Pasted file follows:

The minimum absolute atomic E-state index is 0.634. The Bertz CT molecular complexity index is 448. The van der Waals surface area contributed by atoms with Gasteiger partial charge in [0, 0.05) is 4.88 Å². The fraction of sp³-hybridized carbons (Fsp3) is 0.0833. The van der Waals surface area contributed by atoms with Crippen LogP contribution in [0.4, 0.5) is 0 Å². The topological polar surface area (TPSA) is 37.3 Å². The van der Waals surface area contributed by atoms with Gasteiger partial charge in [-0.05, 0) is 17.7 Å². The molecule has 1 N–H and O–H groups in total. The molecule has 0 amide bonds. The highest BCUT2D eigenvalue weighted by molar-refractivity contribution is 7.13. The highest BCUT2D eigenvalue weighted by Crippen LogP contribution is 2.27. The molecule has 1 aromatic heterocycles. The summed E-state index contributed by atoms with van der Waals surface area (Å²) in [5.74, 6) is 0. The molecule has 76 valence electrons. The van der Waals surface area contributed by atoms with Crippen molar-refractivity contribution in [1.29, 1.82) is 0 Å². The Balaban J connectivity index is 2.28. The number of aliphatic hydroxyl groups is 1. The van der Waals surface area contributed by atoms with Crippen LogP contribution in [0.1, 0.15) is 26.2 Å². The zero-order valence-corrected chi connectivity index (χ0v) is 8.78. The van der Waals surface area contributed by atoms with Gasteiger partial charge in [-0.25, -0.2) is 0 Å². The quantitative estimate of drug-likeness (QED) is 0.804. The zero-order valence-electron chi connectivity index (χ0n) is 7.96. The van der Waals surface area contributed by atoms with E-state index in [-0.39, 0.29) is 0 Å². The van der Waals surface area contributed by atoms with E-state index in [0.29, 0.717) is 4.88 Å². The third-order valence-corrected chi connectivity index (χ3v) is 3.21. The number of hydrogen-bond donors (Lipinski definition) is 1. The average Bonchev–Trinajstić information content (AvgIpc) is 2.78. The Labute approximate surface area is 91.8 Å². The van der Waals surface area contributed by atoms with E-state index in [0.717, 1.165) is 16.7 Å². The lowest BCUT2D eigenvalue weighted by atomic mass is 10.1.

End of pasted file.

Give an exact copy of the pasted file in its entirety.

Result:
The minimum absolute atomic E-state index is 0.634. The Bertz CT molecular complexity index is 448. The van der Waals surface area contributed by atoms with Gasteiger partial charge in [0, 0.05) is 4.88 Å². The fraction of sp³-hybridized carbons (Fsp3) is 0.0833. The van der Waals surface area contributed by atoms with Crippen LogP contribution in [0.4, 0.5) is 0 Å². The topological polar surface area (TPSA) is 37.3 Å². The van der Waals surface area contributed by atoms with Gasteiger partial charge in [-0.05, 0) is 17.7 Å². The molecule has 1 N–H and O–H groups in total. The molecule has 0 amide bonds. The highest BCUT2D eigenvalue weighted by molar-refractivity contribution is 7.13. The highest BCUT2D eigenvalue weighted by Crippen LogP contribution is 2.27. The molecule has 1 aromatic heterocycles. The summed E-state index contributed by atoms with van der Waals surface area (Å²) in [5.74, 6) is 0. The molecule has 76 valence electrons. The van der Waals surface area contributed by atoms with Crippen molar-refractivity contribution in [1.29, 1.82) is 0 Å². The Balaban J connectivity index is 2.28. The number of aliphatic hydroxyl groups is 1. The van der Waals surface area contributed by atoms with Crippen LogP contribution in [0.1, 0.15) is 26.2 Å². The zero-order valence-corrected chi connectivity index (χ0v) is 8.78. The van der Waals surface area contributed by atoms with Gasteiger partial charge in [-0.25, -0.2) is 0 Å². The quantitative estimate of drug-likeness (QED) is 0.804. The zero-order valence-electron chi connectivity index (χ0n) is 7.96. The van der Waals surface area contributed by atoms with E-state index in [-0.39, 0.29) is 0 Å². The van der Waals surface area contributed by atoms with E-state index in [0.29, 0.717) is 4.88 Å². The third-order valence-corrected chi connectivity index (χ3v) is 3.21. The number of hydrogen-bond donors (Lipinski definition) is 1. The average Bonchev–Trinajstić information content (AvgIpc) is 2.78. The Labute approximate surface area is 91.8 Å². The van der Waals surface area contributed by atoms with E-state index in [0.717, 1.165) is 16.7 Å². The lowest BCUT2D eigenvalue weighted by atomic mass is 10.1.